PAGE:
By maintaining a mindset of controlling the encounter, you continuously ensure you are mentally in charge, despite the odds of the scenario. It matters.
Never Give Up
Our bodies can push on far longer than our brains think. Continued training reinforces this, and so many endeavors have been decided on willpower over skill.
From a protection standpoint, in general the defender does not need to defeat Bad Guy, merely outlast him. Bad Guy need anonymity, concealment, and quick action to carry out Bad Guy things. Once enough phones are recording him and the sirens can be heard, Bad Guy’s time doing Bad Things is limited. Often, defense is merely outlasting.
Even if rescue is not imminent, Bad Guy knows the risks in doing Bad Things. He’s looking for quick and easy. Once the defender demonstrates he is not an easy target, and especially if the defender exhibits control of the encounter, Bad Guy realizes he isn’t getting what he wants and moves away quickly. In this case, it wasn’t being exposed, or imminent police arrival, it was Bad Guy’s lower resolve that ultimately ended the controntation.
I use this example in our Michigan Concealed Pistol class for a few reasons. Primarily it is to convey that not all altercations are physical or lethal force encounters, but just as importantly, to Act, and to Control the Encounter.
I work on the west side of Ann Arbor, MI. There’s a Meijer there, and I was pumping gas into my Jeep. The CPL class teaches to Make a Plan, Practice the Plan, etc., and I had taken that to heart years earlier by envisioning various scenarios. One of which was being approached while pumping gas.
A rather dumpy looking guy was hovering near the front of the convenience store there, and I had made a note of him because it was an odd place to just loiter. He wasn’t smoking , leaned up against the wall casually, or anything that suggested he was just waiting for someone inside. While pumping gas I kept an eye on him.
I noticed him look around, and his eyes swept the 6 or 8 aisles of pumps at the station, then he turned back to the pump near me. He approached a guy on the other side of the pump and got right in his face demanding money so he could get some gas. He was not extremely loud, but very forceful, and clearly attempting to intimidate the guy pumping gas.
While this was going on, I performed the couple ACTIONS to better my position. I assumed that Bad Guy would come to me next, since he surveyed all the pumps being used, I guessed that he wanted to surprise and intimidate as many people as he could (hence the not-very-loud voice used). I also assumed he’d take the quick way from pump to pump, around the side near the store.
Action 1: I unzipped my coat so I had access to my holstered and concealed firearm. I guessed that because this guy gave up on the first gas pumper that he wasn’t really going to attack, but I wasn’t leaving it to chance.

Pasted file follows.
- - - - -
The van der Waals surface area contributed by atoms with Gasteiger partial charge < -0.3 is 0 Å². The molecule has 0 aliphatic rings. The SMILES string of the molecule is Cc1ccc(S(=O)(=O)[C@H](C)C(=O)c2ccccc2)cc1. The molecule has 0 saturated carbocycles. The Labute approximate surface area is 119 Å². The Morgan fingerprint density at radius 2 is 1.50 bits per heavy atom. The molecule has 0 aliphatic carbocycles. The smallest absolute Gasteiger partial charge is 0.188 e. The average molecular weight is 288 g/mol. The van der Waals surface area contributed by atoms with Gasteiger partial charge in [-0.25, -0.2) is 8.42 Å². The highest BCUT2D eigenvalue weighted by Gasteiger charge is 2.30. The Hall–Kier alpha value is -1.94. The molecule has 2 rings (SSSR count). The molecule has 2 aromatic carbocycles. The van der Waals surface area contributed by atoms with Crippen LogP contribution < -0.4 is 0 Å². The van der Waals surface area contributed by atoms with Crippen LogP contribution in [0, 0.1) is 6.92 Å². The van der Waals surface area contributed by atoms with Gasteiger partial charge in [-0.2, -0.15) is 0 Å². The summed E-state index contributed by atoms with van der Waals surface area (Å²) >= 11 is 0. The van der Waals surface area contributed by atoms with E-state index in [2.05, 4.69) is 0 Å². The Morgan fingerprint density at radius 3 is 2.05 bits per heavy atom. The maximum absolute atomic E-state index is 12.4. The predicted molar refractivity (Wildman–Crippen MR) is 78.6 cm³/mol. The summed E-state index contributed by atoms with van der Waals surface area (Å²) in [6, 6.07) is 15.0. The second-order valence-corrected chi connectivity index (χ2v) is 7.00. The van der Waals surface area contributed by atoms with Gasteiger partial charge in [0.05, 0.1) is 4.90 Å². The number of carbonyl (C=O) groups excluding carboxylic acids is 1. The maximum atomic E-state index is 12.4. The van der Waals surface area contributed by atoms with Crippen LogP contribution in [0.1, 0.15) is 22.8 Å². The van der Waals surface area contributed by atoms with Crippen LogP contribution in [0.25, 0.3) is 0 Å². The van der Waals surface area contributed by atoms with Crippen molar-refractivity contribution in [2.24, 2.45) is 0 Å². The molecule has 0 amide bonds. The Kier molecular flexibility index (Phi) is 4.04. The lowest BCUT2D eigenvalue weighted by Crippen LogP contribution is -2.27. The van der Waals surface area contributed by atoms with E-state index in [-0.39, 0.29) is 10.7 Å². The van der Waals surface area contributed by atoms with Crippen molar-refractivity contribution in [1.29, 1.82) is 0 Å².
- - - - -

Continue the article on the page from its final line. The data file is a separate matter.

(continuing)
Action 2: I repositioned myself so I was on the opposite side of the gas hose, and could quickly get around the corner of my Jeep for concealment in a single step.
Bad Guy did indeed come around the front of the pumps, and with a very belligerent look said “You’re going give me some money”, as he started advancing towards me. He was met with me, very loudly and forcefully, commanding “STOP. NOT ANOTHER STEP!”.
He literally stumbled backwards just at the strong verbal commands. After regaining his composure somewhat he advanced again saying “I just need some….”
“THAT’S FAR ENOUGH!” I again strongly commanded. The look of hatred in his eyes would be comical if I wasn’t worried how he’d react. “I’M NOT GIVING YOU A THING. GET OUT OF HERE!”
By now, other motorists were watching at other pumps. He realized he was not in control of the encounter with me, and moved to the next aisle of pumps, where a lady in her late 30’s was pumping gas. She looked absolutely terrified as he started towards her.
“I DON’T THINK SHE HAS ANYTHING FOR YOU EITHER.”, I forcefully stated. He turned to me (I had concealment from my vehicle and was watching his hands more than anything else) and the look of hatred was palpable. He ended up giving me a gesture, and walked into the store. The look of relief and thanks the lady gave me was something I’ll remember forever.
Again, I use this example because I don’t want my students thinking the firearm is the answer to all their problems. This was not a physical or lethal force incident, but the potential for it was there. I didn’t know what Bad Guy was armed with or what he might do.
But most germane to the topics at hand are that even though I was reacting to Bad Guy’s presence and actions, I enacted my own actions to ensure my safety. When Bad Guy rounded the corner and engaged me, I controlled the encounter. He was unable to enact his attempts at surprise and intimidation, and realizing he had lost control of the encounter, gave up dealing with me.
A more subtle lesson here is Never Give Up. I didn’t know the lady in the aisle next to me, but in the moment I included her in my protective sphere (the people we will choose to protect). By not giving up, and extending my control of the encounter past immediate threat to me, my resolve in the situation outlasted his and he stopped (at least, until I was gone).
The Mentality of Initiative
The aspects of acting and not merely reacting, controlling the encounter, and never giving up form an overall mentality of initiative. The mindset to act, take control, and prevail. This mentality of initiative is a paramount mindset to instill in yourself. In all your endeavors, train with diligence, be in control mentally, and persevere in your effort, and you are training the mentality of initiative.